The album contains all of the raw and genuine feeling of an emotionally charged drunk dial to an ex. “Drive away my heart tonight / because it’s no longer mine” she implores in a throaty howl on the track “Drive Away My Heart.” On “Forgive Me,” which attacks a similar subject, she shouts ferociously to the point when, overcome by emotion, her voice cracks ever so slightly.

But it’s not all boozey tears for Ida Maria. She leaps through upbeat songs with the same unabashed vitality. She perfectly captures the nervous excitement of a new love affair on the peppy track “I Like You So Much Better When You’re Naked.” She admits to an anxious desire to impress her date on a romantic rendezvous that ends between the sheets.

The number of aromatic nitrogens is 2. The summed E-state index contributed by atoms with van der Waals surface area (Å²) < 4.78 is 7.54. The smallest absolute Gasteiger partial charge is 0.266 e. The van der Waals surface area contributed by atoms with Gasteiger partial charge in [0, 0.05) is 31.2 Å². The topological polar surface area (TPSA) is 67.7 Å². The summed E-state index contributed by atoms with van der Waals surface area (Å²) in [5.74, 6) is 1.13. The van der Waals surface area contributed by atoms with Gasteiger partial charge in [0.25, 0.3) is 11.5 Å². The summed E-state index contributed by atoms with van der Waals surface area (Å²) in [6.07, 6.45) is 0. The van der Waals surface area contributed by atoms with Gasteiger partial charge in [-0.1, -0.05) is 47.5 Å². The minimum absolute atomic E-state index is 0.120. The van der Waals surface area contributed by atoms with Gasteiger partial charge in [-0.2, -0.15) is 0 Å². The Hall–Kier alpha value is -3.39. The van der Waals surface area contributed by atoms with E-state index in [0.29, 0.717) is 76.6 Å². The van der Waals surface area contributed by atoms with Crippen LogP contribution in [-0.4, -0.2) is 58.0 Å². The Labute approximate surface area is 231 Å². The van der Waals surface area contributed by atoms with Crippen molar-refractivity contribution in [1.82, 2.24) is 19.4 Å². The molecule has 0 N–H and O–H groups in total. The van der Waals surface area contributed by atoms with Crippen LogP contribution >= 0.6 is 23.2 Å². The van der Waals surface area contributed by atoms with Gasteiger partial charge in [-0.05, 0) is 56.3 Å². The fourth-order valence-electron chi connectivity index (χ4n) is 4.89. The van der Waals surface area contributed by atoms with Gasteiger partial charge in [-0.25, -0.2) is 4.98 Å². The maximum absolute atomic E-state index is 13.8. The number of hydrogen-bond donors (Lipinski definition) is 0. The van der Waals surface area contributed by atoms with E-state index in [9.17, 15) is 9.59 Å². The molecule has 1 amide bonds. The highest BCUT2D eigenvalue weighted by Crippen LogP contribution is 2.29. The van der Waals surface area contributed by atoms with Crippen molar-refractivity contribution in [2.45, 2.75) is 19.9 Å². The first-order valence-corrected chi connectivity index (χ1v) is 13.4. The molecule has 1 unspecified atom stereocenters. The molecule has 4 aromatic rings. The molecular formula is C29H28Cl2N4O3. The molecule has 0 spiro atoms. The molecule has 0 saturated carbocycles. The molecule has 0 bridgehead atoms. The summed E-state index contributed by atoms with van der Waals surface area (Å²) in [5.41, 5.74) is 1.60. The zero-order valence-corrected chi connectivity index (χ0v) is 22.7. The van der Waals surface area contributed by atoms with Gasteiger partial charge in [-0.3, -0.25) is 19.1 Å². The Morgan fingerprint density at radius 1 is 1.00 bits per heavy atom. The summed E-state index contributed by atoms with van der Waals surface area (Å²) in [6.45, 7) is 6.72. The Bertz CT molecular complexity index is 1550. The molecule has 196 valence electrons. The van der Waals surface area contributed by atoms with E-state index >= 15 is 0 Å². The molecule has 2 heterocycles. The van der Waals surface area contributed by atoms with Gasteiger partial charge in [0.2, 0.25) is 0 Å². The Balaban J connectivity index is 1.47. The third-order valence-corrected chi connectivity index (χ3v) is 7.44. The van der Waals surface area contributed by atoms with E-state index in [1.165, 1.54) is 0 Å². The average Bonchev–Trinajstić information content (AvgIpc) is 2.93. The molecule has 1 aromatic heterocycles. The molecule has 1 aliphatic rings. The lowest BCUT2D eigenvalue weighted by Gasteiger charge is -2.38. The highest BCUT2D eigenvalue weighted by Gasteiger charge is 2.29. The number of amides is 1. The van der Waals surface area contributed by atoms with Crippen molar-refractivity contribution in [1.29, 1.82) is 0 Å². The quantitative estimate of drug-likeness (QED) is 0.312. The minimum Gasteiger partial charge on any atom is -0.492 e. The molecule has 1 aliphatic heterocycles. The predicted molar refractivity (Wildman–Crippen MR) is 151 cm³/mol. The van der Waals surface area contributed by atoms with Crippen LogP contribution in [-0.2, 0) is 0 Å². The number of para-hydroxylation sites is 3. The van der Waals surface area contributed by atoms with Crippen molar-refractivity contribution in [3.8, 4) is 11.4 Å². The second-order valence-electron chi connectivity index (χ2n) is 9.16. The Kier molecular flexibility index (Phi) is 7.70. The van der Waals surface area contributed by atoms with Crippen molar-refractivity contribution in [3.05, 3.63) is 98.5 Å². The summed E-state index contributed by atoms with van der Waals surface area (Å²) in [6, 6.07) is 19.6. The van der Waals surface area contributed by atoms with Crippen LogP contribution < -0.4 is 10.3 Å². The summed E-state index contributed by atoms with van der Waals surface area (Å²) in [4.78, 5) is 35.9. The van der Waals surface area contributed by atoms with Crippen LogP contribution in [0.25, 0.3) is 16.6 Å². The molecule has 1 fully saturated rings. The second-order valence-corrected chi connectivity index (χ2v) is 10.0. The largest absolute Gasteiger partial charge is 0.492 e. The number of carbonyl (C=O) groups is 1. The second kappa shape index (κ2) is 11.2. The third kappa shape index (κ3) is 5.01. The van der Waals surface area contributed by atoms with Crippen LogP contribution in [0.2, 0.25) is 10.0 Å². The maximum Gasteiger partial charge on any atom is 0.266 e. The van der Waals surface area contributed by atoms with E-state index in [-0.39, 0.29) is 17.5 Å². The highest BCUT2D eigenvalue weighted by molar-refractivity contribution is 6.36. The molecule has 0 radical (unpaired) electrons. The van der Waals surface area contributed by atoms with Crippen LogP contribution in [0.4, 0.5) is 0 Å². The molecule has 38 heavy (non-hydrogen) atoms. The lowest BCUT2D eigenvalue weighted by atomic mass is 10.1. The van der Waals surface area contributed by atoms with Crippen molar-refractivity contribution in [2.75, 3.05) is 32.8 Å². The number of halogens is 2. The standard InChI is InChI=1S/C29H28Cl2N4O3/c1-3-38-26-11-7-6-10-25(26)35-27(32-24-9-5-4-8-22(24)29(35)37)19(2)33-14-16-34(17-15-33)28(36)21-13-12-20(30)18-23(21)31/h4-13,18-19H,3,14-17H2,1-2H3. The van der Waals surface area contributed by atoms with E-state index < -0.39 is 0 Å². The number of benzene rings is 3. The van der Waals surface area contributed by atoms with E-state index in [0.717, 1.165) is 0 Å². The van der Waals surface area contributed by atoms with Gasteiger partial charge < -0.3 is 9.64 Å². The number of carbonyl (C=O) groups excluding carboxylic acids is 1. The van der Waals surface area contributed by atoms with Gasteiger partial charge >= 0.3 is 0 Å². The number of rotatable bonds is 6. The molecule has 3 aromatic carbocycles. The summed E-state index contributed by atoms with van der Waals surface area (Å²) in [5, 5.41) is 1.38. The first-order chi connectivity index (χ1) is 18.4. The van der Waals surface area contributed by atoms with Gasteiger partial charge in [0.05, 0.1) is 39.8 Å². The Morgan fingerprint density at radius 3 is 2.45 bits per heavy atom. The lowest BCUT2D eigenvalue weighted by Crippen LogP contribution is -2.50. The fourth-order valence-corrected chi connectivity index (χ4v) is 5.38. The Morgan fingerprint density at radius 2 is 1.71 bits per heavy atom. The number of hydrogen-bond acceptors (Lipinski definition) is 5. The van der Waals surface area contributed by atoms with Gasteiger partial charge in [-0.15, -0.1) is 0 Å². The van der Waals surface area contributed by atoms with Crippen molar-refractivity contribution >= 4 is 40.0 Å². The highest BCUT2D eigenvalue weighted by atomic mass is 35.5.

On a similarly upbeat track titled “Louie,” the bouncing piano keys make the song sound utterly gleeful even though the song is a desperate plea to a friend to accept her reckless drinking and wild behavior.

Her music certainly reflects this lifestyle. On her current tour, she was forced to take two weeks off after some ill-advised onstage acrobatics left her bloodied, and unrestrained drinking put her on the verge of collapse. But Ida Maria refuses to be held back by injuries, fatigue or anything else. Her music is forceful, and her lyrics are unrepentant. Her zest for life, overwhelmingly apparent throughout the album, is remarkable. Like her whiskey, she drinks life up by the bottle, not the glass.

—By Entertainment Blog Editor Alex Blum